“I think it’s telling that, when Indiana has this rich history, unfortunately, with the KKK and white supremacist organizations, and when it shows up in our community, there’s really hardly a noticeable response,” Gibson said.
BANGERT: The strategy the last time Ku Klux Klan rallied in Lafayette
“We’re asking our city leaders to take a stand and to make a public statement against these kinds of actions whenever they happen,” Gibson said. “Especially because the city is concerned with the culture in Lafayette. They’re wanting to improve the downtown life, as they have been over the past couple of years. And, yes, while it may be embarrassing that we have midget wrestling at the Lafayette Theater, what I think is more embarrassing is that there are white supremacist fliers downtown and there’s hardly a response.”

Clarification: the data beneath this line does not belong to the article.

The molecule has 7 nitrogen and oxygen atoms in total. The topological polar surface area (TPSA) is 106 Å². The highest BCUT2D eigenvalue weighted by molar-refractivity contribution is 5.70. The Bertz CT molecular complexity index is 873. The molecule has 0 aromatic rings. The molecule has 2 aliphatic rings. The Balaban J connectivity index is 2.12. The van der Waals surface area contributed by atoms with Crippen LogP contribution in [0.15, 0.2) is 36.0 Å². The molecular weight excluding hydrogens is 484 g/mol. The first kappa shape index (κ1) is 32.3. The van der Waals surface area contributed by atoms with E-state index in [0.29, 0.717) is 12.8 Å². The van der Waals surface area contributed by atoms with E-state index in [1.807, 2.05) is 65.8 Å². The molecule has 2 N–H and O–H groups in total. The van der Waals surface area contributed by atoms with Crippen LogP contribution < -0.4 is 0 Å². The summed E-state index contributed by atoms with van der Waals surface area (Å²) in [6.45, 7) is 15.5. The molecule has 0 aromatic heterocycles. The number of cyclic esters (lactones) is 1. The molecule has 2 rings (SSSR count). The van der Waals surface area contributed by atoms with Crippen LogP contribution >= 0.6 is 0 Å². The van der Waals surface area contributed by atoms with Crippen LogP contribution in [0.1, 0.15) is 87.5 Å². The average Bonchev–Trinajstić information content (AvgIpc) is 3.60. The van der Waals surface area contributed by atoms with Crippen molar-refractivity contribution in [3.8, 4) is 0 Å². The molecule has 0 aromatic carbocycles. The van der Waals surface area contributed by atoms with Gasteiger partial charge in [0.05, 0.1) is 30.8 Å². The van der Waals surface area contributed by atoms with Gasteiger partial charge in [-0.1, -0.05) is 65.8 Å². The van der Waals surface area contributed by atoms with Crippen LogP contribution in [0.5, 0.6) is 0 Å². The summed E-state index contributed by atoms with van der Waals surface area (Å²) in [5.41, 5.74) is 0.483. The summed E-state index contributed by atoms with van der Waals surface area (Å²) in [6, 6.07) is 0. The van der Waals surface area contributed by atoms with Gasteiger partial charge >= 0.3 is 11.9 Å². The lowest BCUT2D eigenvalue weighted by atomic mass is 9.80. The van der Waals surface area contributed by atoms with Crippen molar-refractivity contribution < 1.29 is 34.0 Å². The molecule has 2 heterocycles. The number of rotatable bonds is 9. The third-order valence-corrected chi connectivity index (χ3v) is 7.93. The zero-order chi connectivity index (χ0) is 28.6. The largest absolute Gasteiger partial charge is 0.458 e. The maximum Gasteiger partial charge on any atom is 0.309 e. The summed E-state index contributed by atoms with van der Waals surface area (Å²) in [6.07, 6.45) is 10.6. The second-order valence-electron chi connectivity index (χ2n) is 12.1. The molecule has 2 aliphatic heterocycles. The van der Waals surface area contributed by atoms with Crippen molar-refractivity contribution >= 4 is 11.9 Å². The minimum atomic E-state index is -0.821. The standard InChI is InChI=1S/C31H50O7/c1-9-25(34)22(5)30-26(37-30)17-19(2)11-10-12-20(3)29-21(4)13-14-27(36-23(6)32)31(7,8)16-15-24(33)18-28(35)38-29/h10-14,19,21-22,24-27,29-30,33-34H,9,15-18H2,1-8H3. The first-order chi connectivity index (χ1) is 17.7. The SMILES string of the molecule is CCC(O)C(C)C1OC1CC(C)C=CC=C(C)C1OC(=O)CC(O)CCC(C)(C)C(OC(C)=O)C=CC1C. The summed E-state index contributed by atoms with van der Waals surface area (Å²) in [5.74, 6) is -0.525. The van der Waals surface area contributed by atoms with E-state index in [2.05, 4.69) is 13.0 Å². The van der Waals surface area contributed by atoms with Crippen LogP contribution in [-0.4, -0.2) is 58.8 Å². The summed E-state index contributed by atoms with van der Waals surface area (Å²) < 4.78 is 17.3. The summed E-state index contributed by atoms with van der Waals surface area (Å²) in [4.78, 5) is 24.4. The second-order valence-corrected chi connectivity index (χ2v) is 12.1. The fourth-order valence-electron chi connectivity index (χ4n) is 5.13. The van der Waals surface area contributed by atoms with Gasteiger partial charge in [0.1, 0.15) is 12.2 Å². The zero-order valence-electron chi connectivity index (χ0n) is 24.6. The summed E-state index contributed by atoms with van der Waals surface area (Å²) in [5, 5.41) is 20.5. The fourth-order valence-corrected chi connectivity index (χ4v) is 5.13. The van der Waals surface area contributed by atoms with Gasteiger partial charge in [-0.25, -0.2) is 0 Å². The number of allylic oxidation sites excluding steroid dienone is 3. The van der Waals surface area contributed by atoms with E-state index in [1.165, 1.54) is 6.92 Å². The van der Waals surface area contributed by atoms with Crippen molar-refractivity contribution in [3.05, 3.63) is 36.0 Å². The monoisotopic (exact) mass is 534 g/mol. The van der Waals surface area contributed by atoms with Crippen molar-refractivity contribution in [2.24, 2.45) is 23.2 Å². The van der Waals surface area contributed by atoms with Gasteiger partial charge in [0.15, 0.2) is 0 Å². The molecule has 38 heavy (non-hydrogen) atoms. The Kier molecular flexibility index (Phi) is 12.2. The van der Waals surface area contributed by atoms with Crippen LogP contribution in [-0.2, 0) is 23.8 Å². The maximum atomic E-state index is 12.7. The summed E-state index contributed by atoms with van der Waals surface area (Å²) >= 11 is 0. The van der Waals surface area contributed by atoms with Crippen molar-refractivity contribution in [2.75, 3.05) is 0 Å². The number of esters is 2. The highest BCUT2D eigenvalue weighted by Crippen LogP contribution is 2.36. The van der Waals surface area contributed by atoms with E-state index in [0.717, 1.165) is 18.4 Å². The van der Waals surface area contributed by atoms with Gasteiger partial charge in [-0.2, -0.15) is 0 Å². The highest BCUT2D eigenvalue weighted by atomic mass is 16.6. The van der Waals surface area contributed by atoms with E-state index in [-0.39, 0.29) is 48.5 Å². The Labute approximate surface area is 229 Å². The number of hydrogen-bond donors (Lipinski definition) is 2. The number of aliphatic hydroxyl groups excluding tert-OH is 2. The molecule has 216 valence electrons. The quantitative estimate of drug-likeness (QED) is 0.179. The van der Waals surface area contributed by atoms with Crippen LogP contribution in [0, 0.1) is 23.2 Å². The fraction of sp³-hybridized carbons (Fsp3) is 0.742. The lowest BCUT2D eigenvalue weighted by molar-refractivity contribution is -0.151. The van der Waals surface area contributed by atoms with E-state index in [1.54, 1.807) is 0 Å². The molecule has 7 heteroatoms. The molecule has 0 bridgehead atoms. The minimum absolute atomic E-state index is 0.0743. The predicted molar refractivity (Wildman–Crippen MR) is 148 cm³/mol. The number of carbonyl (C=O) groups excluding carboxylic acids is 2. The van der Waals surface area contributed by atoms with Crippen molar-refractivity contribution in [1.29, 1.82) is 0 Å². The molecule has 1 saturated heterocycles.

(The last line was a riff on the city’s recent purchase and contracting the nonprofit Long Center board to take over booking for the Lafayette Theater – a spot targeted with Klan fliers in the past.)
Among the suggestions will be a bigger push to plan for the YWCA’s “Stand Against Racism” events in April, when businesses and groups will be asked to host or organize events meant to discuss and confront racism.
“People dropping off these fliers do those things when they think there’s an audience for it,” said Jordan Bonfitto, director of communications and engagement for YWCA Greater Lafayette. “Obviously, they’re doing it at night because they know it’s looked down upon. But they’re also thinking, ‘You know what, people do agree with me.’ I think the more public conversations we have, the more businesses we have who say, ‘Look, we stand against racism,’ that the people doing this will realize there’s less of an audience.”